AS of this writing, there is still time for Jim Brown to decide he should be in Cleveland today for the Browns' Ring of Honor ceremony.
But don't expect that to happen. It would be a tacit admission that Brown was wrong in initially refusing to attend. And, of course, the next time Brown is wrong about anything will be the first.
If nothing else, Brown is a man of his word. When he walked away from the Browns at the pinnacle of his career after nine seasons and 12,312 yards, he never seemed to waver. If Brown ever thought about coming back, he never told anyone. That might have been admitting weakness.
Brett Favre can't seem to walk away, even now that most people wish he would. He needs whatever adulation and attention remains. Jim Brown quit long before we were ready to say goodbye. He didn't need the hero worship that came with playing football.
Brown is bent on proving it again. He is refusing to participate in the Browns' Ring of Honor because he is angry at team president Mike Holmgren, who sought to reduce Brown's role as an advisor within the organization. Brown went as far as accusing Holmgren of making racially charged comments.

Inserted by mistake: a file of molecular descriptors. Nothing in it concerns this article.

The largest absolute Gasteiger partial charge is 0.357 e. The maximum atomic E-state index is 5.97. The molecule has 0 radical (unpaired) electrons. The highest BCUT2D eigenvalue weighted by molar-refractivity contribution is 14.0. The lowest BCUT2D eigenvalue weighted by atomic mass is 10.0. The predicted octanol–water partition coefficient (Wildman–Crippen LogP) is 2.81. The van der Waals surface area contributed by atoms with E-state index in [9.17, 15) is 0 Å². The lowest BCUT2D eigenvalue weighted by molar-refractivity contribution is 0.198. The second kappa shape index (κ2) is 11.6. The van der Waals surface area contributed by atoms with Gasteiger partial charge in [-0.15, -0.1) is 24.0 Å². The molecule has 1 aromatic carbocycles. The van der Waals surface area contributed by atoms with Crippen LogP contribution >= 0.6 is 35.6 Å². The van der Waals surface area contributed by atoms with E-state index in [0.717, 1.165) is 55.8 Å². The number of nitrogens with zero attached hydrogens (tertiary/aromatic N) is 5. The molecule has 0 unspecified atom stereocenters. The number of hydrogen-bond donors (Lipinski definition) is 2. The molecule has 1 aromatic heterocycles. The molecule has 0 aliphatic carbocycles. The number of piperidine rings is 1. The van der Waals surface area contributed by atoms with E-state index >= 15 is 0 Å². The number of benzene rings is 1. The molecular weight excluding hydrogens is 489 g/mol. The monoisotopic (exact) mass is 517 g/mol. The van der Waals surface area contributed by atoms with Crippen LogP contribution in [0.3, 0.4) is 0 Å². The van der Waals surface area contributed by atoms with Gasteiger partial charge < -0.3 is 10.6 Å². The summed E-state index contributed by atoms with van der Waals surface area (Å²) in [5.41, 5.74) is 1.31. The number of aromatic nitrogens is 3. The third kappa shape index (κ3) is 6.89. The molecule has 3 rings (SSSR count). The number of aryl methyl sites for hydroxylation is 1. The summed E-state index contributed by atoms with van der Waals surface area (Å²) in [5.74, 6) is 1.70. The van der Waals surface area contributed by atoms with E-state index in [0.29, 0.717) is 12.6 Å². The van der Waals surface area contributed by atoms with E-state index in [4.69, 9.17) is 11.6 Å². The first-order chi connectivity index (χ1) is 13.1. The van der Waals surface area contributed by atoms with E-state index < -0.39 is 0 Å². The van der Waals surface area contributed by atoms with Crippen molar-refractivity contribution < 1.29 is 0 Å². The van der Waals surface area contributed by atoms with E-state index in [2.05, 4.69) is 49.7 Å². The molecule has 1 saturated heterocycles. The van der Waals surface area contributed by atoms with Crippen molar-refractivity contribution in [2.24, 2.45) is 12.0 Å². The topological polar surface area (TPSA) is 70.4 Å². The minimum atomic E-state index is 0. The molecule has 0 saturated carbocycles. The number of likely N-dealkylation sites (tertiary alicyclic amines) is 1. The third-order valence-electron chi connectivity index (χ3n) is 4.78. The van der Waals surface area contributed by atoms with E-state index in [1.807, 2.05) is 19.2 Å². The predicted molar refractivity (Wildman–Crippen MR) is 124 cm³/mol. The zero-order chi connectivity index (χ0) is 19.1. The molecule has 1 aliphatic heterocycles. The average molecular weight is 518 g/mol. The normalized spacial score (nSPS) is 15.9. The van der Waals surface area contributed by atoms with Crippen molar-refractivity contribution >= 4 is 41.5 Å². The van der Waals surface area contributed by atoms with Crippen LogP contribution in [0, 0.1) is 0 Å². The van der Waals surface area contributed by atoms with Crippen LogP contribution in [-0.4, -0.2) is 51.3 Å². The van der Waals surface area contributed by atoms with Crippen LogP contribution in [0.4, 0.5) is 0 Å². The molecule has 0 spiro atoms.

You should know that Holmgren said nothing of the sort. In fact, Holmgren and Browns owner Randy Lerner - the man who hired Brown as an advisor - both reached out to the Hall of Fame running back even after he publicly ripped the organization.
They didn't make the effort because Holmgren was wrong. They did it because it just looks bad for the Browns to honor its first group of Ring of Honor inductees without Brown, the greatest of all of them. And Brown isn't just the greatest Cleveland Browns player of all time. No better player ever stepped onto a field.
That will always be Brown's legacy, although he seems to feel showing up today in Cleveland would somehow diminish it. As Brown said last week, he won't let Holmgren define his legacy. Unfortunately, Brown seems bent on defining that legacy himself in a stubborn, clumsy fashion.
The Browns have made the effort. It's time to focus on the players who will be there.
Warren's own Paul Warfield spoke last month of his gratitude for his induction. Warfield, Joe DeLamielleure, Leroy Kelly, Bobby Mitchell and Ozzie Newsome have said they will attend. Mike McCormack is recovering from surgery and is unable to come.
These players and those being inducted posthumously - Paul Brown, Len Ford, Frank Gatski, Otto Graham, Lou Groza, Gene Hickerson, Dante Lavelli, Marion Motley and Bill Willis - should not be overshadowed from afar by Brown, whose perspective seems forever skewed by his larger-than-life ego.